Escape from Planet Earth succeeds in more places than you might expect from a fledgling animation studio. Despite perhaps not crafting their animation with the same level of quality as the big boys, the whole of the artwork - and especially the 3D - are very, VERY good. There were a few moments that didn't quite match up to the rest of the picture, but they happened so infrequently and at the very beginning, so that you'd barely remember them when all is said and done. And despite their relative cliches, the characters are fun enough and with motivations that are easy for kids to comprehend. Gary Supernova especially is nicely voiced by Corddry, who puts forth his second good performance this month (though not nearly as good as Warm Bodies) as a blue-collar (pun intended?) guy pushed to perform the extraordinary. Playing opposite him is the highly effective Fraser, who might have discovered a potential for career resurgence in voice acting with the macho, confident swagger he brings to the screen. Other strong (or at least amusing) performances belong to Craig Robinson, Sarah Jessica Parker, Ricky Gervais and Jane Lynch (although nothing she ever does will top Lynch's Wreck-It Ralph role), but it's William Shatner hamming it up as an evil military leader that steals the show. Director/screenwriter Cal Brunker shows a real connection with his actors, unexpected from the rookie (he's typically been an art department guy), and he also has a talent for the wry quip and a propensity for the in-joke. For instance, one of my favorite bits featured human guards attempting to wrangle one of the story's aliens. One character's exclamation? "James! Cameron! Get the Alien!"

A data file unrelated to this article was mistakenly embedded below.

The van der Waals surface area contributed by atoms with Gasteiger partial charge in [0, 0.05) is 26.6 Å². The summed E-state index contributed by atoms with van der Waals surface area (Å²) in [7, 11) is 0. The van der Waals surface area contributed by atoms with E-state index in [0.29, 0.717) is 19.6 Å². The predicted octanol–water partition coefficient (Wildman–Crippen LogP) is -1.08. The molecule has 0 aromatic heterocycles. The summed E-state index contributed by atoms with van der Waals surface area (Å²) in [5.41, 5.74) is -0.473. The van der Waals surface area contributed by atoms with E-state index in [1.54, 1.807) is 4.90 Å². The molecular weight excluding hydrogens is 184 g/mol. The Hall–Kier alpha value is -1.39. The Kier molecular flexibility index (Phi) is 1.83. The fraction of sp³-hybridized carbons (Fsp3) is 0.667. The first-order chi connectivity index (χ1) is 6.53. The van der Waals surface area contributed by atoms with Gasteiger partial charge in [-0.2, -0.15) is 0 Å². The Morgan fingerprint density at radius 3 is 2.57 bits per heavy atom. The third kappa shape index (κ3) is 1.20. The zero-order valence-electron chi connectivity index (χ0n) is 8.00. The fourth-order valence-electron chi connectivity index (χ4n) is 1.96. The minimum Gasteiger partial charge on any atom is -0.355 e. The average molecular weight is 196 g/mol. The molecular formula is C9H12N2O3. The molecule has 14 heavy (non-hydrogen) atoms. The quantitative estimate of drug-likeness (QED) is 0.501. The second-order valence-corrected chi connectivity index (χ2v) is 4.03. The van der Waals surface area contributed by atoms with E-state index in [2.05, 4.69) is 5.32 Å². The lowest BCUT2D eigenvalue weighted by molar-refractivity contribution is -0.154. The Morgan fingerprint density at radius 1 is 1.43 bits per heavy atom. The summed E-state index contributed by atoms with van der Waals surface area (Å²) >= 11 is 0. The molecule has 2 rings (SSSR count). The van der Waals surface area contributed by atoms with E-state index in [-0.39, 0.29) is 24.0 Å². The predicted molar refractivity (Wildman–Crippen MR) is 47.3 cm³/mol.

Okay... it's just like driving an interspace car...
But while Escape From Planet Earth manages to outstrip its meager origins, it doesn't necessarily make it an animated flick worth your time. Those dialogue gags don't happen often enough to be anything more than clever moments in a script practically bereft of them. The story is also an amalgam of cliched story and characters, from rambunctious kids to sibling rivalry to the rake gag, suitable perhaps for kids but not really all that engaging for their parents. There's also not really any one scene-stealer like Madagascar's Penguins to whom you could really see yourself getting attached... I mean, there IS Scorch, but his antics aren't nearly so inspired as to be entertaining on their own. And while most of the cast is quite good, the lone low score goes to Jessica Alba, whose lack of personality is on full display in a role that really shouldn't have been all that difficult to handle.

I think they actually stuck Fraser's eyes in there...
It's clever on occasion, the acting is pretty good and the artwork is VERY fun to look at. Those are the essential bullet points for what to expect from Escape From Planet Earth. It's a good first feature effort from Rainmaker, whose biggest success to this point was arguably the TV show Beast Wars: Transformers, and this successful release certainly sets the stage for them to form a lucrative movie business for the future. But what might make this movie the MOST appealing is that there is NOTHING else to take your kids to in the theaters right now. If you have the hankering to go to the movies, this isn't a bad family pick, even if the coming months will offer a few more (and hopefully better) options. Still, Escape From Planet Earth manages to top out as the #6 movie of 2013, not a bad start for the animated genre this year. I don't expect anything in the same vein of Wreck-It Ralph or ParaNorman when it comes to this year's titles, but hopefully this won't be the best thing the animated genre has to offer us for the near future.